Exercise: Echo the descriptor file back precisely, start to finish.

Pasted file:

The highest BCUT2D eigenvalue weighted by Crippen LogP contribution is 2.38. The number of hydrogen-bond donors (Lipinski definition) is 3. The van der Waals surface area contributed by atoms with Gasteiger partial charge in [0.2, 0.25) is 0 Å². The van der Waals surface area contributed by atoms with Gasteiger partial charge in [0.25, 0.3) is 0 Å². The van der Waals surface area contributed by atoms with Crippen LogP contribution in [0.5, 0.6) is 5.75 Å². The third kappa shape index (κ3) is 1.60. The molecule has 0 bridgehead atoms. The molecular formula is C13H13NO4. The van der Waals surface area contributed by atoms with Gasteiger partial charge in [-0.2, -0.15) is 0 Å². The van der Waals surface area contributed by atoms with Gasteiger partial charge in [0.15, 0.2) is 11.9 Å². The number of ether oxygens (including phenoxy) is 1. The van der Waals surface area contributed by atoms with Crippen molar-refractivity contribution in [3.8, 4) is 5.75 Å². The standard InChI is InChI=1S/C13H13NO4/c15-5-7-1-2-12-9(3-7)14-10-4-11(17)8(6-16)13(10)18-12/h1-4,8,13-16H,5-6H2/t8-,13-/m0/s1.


The highest BCUT2D eigenvalue weighted by Crippen LogP contribution is 2.38. The number of hydrogen-bond donors (Lipinski definition) is 3. The van der Waals surface area contributed by atoms with Gasteiger partial charge in [0.2, 0.25) is 0 Å². The van der Waals surface area contributed by atoms with Gasteiger partial charge in [0.25, 0.3) is 0 Å². The van der Waals surface area contributed by atoms with Crippen LogP contribution in [0.5, 0.6) is 5.75 Å². The third kappa shape index (κ3) is 1.60. The molecule has 0 bridgehead atoms. The molecular formula is C13H13NO4. The van der Waals surface area contributed by atoms with Gasteiger partial charge in [-0.2, -0.15) is 0 Å². The van der Waals surface area contributed by atoms with Gasteiger partial charge in [0.15, 0.2) is 11.9 Å². The number of ether oxygens (including phenoxy) is 1. The van der Waals surface area contributed by atoms with Crippen molar-refractivity contribution in [3.8, 4) is 5.75 Å². The standard InChI is InChI=1S/C13H13NO4/c15-5-7-1-2-12-9(3-7)14-10-4-11(17)8(6-16)13(10)18-12/h1-4,8,13-16H,5-6H2/t8-,13-/m0/s1.